REVIEW: Lisam RC Keel-270
After several delays, my new quadcopter arrived from Banggood.com! The Lisam Keel-270 is a neat looking, sci-fi themed drone that comes either as a kit or a fully-assembled FPV platform that includes the frame, motors, ESCs, a mini-cc3d, 600mw video transmitter with sound and 800TVL camera, plus a few props – all for $170! Add a battery and receiver and you’re ready to go! Well, almost.
The frame looks great out of the box. Hard to tell in photos, but the black plastic cover has a metallic sheen to it that really sells the sci-fi vibe. I opted for some 6045 blunt nose DAL props vs. the stock props and they look slick on this frame. The included FPV antenna is your standard rubber duck, so I replaced it as well with a cloverleaf.
There is a thumbscrew on the rear that when removed allows the top portion to be lifted up like a hatch. This is so that you can secure your battery safe inside the frame. The Keel-270 supports both 3S and 4S liPos. You could easily fit a 1500mah 4S lipo, or even a 2200mah 3S believe it or not – but that may be a bit heavy. I have some Multistar 1400mah 4S LiPos on the way. Why wouldn’t I order LiPos with the quad? Well, I did… I ordered four 1500mah 4S LiPos from banggood and they made it all the way to the US before customs shipped them back to China… fun. Thank goodness Banggood shipped them separately!
Under the plastic cover, I was happy to find more carbon and a solid frame. If you’re not into the plastic hood you could easily remove it and relocate some of the components and still have a great looking quad. That strange looking hole in the front above the FPV camera is for a Mobius action camera. It’s a good idea to protect the camera, and it works decently in practice. Just slide the Mobius in place and a spacer in the rear stops the camera from sliding into the frame entirely. The plastic cover holds the camera in place via tension, though it also has a tendency to press the buttons. A good head-on collision will probably send the camera flying out the front though, so there’s that.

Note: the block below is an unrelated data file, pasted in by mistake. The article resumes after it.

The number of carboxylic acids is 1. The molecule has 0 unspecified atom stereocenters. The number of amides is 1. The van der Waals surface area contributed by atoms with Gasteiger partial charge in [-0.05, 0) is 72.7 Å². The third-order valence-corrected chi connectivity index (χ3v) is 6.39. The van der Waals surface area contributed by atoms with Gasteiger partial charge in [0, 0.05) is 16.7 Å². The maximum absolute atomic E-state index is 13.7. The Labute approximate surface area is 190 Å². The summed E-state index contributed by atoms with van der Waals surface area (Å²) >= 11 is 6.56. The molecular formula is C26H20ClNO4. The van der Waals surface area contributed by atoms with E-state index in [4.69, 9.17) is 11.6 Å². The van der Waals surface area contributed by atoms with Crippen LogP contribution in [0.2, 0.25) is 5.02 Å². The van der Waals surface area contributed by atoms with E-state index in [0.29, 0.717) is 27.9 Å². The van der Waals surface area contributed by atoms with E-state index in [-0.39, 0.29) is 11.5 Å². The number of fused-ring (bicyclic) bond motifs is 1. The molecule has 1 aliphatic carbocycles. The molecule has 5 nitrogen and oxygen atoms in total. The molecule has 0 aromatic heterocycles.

I say the hole is for a Mobius, and I mean exactly that. Anything bigger won’t fit. That nice new RunCam2 I bought? Sorry buddy, not in this frame. The 808 #16 would fit, but them I’m sacrificing quality. Looks like I’ll be ordering a Mobius, or fitting the BitEye Camera/DVR and filling the hole with LEDs or googly eyes. Maybe go crazy and make a little slimy set of teeth that shoot out ala Alien? That’d be sweet. Anyway…
The FPV camera is affixed to the frame with four zip-ties, which is pretty standard. There’s no direct way to adjust camera tilt, and the angle leaves a lot to be desired if you’re looking for speed. If you move the camera wires from behind the spacer that lies just above the camera you can clip the top two zip ties and add a few nylon nuts between the frame and the camera then zip tie it back up to add tilt. I was able to use two nuts for a little bit of tilt without trimming the plastic hood, but anymore than that and you’ll need to trim it. Luckily the hood is thin so it shouldn’t be much of an issue if you’re careful. Use a rotary tool with a sanding but and go slow, or use a hot knife.